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In The Future Your Entire Car Could Be A Radar Antenna, Says IDTechEx

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Radar miniaturization is one of the key trends that IDTechEx has identified in “Automotive Radar 2022-2042”. Several factors contribute to this, such as moving from 24GHz to 77GHz, which shrinks the antenna size. Or transitioning from SiGe-BiCMOS-based transceivers to Si-CMOS ones reduces the number of discrete computational components and shrinks the circuit board. So, with the size continuing to come down, IDTechEx asks, how small can it get?

A traditional radar has several component layers stacked on top of each other, each with distinct tasks. The radome is the outer protective face, which must allow the radio waves to pass through seamlessly.

The antenna array converted between an electrical signal and emitted radio waves read radio echoes and converted to an electrical signal. The shielding separates the antenna array and the radar circuit board, where the radar circuit board holds key components like the transceiver and processors.

Radars like this still exist, but they tend to use the increased footprint availability to pack in as much performance as possible. For example, new high-performance radars from Continental, Arbe, and others featured in “Automotive Radar 2022-2042” still have relatively large footprints.

These radars are typically used at the front of the vehicle, where high resolution and long ranges are necessary. But ranges around the rest of the car can be shorter, and precise positioning of detected objects is less critical than the field of view and measuring proximity. These changes in requirements allow the size of the radar to be reduced and open up more possibilities to reduce the package size further.

Board Integration

The current trend from radar suppliers such as Bosch, Continental, Infineon, and NXP is integrating the radar circuit board and antenna and combining these shrinks the packaging by removing the need for a shielding layer and making a separate antenna array board redundant.

Part of the progress has been made by moving from 24GHz to 77GHz, which results in shorter wavelength radio waves and a smaller antenna array. The second enabling factor is the move towards highly integrated chips.


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Instead of having multiple discrete chips on the radar circuit board, Si-CMOS technology allows the transceiver to perform nearly all the tasks required for radar, such as signal processing and object identification. This frees up room on the radar board, making space for the antenna. Not all suppliers are jumping straight to Si-CMOS, though, something IDTechEx explains in “Automotive Radar 2022-2042“.

Antenna on Package

For example, some innovators and suppliers, Texas Instruments, are going one step further and putting the antenna on the top of the transceiver chip itself. This means the entire radar can be reduced to just a few 10s of millimetres in each direction. This is the cutting edge of radar tech, and it is hard to see how radar could get any smaller.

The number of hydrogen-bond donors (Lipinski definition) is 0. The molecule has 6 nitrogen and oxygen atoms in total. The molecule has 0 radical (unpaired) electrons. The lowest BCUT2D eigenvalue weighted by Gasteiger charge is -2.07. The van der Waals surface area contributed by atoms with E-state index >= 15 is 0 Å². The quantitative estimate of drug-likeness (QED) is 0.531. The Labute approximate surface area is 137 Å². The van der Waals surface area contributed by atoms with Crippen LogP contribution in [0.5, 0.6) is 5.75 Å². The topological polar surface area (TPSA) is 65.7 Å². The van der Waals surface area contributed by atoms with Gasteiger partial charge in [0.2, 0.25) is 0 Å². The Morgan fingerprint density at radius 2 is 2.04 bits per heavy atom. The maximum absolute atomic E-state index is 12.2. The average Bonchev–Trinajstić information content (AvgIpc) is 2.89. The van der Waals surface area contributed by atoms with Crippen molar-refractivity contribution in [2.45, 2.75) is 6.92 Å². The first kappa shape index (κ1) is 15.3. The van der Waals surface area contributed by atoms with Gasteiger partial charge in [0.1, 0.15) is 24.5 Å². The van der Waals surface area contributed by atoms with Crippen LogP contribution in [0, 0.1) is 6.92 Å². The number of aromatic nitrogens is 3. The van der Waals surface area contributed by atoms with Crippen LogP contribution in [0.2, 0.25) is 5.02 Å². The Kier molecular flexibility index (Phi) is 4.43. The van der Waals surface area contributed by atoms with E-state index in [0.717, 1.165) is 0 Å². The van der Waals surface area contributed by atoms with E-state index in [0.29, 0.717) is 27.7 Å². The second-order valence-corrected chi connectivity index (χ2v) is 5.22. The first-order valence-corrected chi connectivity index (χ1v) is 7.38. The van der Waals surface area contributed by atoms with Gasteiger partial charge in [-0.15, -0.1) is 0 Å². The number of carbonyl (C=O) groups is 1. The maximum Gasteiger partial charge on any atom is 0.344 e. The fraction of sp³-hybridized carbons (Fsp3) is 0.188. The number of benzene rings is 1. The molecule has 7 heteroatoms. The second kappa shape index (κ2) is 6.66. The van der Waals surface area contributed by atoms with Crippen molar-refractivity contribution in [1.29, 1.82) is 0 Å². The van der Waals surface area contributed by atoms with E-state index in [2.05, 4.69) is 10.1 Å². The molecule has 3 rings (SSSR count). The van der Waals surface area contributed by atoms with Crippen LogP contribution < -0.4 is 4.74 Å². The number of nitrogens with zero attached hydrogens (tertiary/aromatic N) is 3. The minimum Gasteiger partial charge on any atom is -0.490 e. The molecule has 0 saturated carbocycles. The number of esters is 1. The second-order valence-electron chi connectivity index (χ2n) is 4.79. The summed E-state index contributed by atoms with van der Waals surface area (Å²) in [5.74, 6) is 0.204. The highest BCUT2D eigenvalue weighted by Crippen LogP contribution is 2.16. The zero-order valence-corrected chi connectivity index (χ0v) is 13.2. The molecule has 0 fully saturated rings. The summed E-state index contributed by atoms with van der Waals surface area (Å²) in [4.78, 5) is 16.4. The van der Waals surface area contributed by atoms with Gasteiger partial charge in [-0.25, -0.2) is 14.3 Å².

Antenna on Vehicle

The compromise designers must make when reducing the radar’s size worsens performance. A smaller antenna array can have poor range and poor resolution. So, is there a way to get all the benefits of an enormous antenna array while still having high levels of integration?

One possible solution is to start embedding the antenna in the vehicle’s outer surface. Research has already proposed this; for example, the Fraunhofer Institute is working on RadarGlass, which transforms headlights into radars.

IDTechEx thinks this could also be applied to body panels, embedding the antenna in the plastic to create enormous, versatile, and powerful arrays. Additionally, multiple arrays could be coordinated across a single controller by delocalizing the antenna. Further performance gains might be unlocked with the large antenna arrays working in unison.

Your Entire Car Could Be a Radar Antenna
Potential future radar design, with antennas embedded in vehicle panels. Source: IDTechEx

Various additive electronics manufacturing processes could integrate radar antennas into car body panels or onto their surface. One of the most developed methods is direct laser structuring (LDS), which uses a laser to selectively activate an additive within an injection-moulded plastic component followed by electroless plating.

This method is already used to produce antennas in various consumer electronics devices. Methods in an earlier stage of development include in-mould electronics (IME). The conductive traces are deposited before thermoforming and subsequent injection moulding, applying functionalized films with the metal pattern already printed on them and simply printing conductive patterns on a 3D surface.

The IDTechEx report “3D Electronics 2020-2030: Technologies, Forecasts, Players” offers detailed insight into how electronics can be integrated within or onto the surface of 3D structures.

There would be questions about the practicality of how this integration fits into the existing value chain, though since manufacturing a radar in this way is far less straightforward than a supplier handing over a box for the OEM to fit.

For example, who makes the body panels? It is unlikely that BMW and Mercedes would want their doors designed by Bosch, but at the same time, how could a supplier like Bosch design a radar antenna for every single variation of door that BMW and Mercedes offer.

This concept might interest someone like Tesla, who have a highly vertical manufacturing process, but Tesla seems to be moving away from the radar. This kind of tech will likely be embedded in the drawing board for a bit longer.

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